One Air Force doctor hopes a viral social media post about her family's tragedy helps inspire others to get the flu vaccine.
Laura Sidari's son Leon was 4 years old when he died on Christmas morning last year, just hours after being diagnosed with bacterial pneumonia and influenza, commonly known as the flu.
Sidari, whose husband is also an Air Force doctor, had been waiting for an upcoming well child visit to get Leon his annual flu shot, she wrote in a Facebook post that has been shared almost 26,000 times. But Leon never made it.
"Like roughly half of the children who die annually, he did not have a history of prior medical problems," she wrote in her post. "His lungs were destroyed by bacterial pneumonia secondary to the flu. He died rapidly, only two days after showing general flu symptoms."
Leon was one of 180 children who died from the flu last year, she said.
Sidari said her stance on the flu shot is entirely her own and informed by her own experience. She asked that her rank and duty station not be included in this story. Still, both the Defense Department and the Department of Veterans Affairs place priority on the vaccine by making it required for troops and free for families and veterans.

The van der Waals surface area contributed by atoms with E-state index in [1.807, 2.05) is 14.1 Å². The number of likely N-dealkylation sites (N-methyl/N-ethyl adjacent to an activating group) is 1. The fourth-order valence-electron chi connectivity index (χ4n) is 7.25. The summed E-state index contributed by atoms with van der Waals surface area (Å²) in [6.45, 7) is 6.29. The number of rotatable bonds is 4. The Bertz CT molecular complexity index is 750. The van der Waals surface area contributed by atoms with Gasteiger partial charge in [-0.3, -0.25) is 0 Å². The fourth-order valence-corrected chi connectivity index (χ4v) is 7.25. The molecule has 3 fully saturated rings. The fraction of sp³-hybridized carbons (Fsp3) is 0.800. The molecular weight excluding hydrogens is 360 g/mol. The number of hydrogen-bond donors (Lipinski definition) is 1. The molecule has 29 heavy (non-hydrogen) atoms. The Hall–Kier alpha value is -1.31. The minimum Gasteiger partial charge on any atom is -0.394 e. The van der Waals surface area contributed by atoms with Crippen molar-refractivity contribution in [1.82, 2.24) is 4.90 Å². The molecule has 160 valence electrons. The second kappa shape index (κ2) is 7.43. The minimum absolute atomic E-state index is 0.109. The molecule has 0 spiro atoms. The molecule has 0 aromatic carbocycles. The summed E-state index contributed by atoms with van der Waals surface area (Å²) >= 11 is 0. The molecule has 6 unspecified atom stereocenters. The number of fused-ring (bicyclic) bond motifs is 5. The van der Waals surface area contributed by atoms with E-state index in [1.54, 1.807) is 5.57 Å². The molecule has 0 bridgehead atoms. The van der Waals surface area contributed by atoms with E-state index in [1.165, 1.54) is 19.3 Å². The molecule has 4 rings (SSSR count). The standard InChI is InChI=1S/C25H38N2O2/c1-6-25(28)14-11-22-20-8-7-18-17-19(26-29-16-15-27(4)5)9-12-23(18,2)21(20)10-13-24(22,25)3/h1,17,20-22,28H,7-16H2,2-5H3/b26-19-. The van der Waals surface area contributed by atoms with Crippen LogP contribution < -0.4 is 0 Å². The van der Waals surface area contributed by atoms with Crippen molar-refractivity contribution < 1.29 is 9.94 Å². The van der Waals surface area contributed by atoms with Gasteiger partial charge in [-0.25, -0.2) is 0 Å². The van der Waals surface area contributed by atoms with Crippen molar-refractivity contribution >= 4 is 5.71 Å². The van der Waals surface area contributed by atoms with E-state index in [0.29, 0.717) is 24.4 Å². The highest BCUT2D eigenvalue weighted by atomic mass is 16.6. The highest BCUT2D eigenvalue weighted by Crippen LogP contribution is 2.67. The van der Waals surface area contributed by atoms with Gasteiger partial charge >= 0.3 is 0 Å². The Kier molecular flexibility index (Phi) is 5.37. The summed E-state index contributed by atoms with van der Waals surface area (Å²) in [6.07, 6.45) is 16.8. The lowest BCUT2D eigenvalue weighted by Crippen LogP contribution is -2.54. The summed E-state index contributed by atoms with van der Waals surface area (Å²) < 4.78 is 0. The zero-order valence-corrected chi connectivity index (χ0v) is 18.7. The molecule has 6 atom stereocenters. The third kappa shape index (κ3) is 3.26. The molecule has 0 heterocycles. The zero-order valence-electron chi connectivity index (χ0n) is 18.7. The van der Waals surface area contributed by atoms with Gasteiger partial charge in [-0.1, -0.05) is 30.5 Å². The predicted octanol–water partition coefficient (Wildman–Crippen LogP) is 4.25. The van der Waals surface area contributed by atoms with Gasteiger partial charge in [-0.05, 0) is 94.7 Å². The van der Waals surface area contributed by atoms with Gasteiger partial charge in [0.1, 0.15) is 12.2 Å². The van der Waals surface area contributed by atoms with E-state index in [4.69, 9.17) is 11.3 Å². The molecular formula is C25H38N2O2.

Leon, she said, was a healthy, "really typical" kid before his brief illness.
"He never had any serious medical problems ... He loved green. He loved soccer. He was really big into astronomy, particularly suns and moons. He was super gentle," she told Military.com. "He was my movie night buddy and, being my oldest, he really shaped me into a mom."
When Leon came down with general flu-like symptoms two days before Christmas, Sidari said they treated his fever, fed him soup and had him watch cartoons. When he woke up the next morning, however, something was clearly very wrong. Leon was rushed to the emergency room and admitted to the ICU. By early the next morning, he was gone.
Sidari said the flu shot reduces the risk of flu for healthy kids by 65 percent. This year, she is using the hashtag #FluShotsForLeon and asking families to share photos of their kids if Leon's story inspires them to vaccinate.
Her post and one like it she shared last year have sparked controversy, Sidari said. Some commenters have even claimed she is lying.
"There were people that said my son wasn't real, my story is fake, it's put together by the government," she said.
While she respects the right of each person to have their own opinion about vaccination, Sidari said, she encourages parents to look to official sources for information.
"There's a lot of conflicting information out there about vaccines, but we really need to depend upon the experts," she said. "Really, my recommendation is to go to the places with the experts."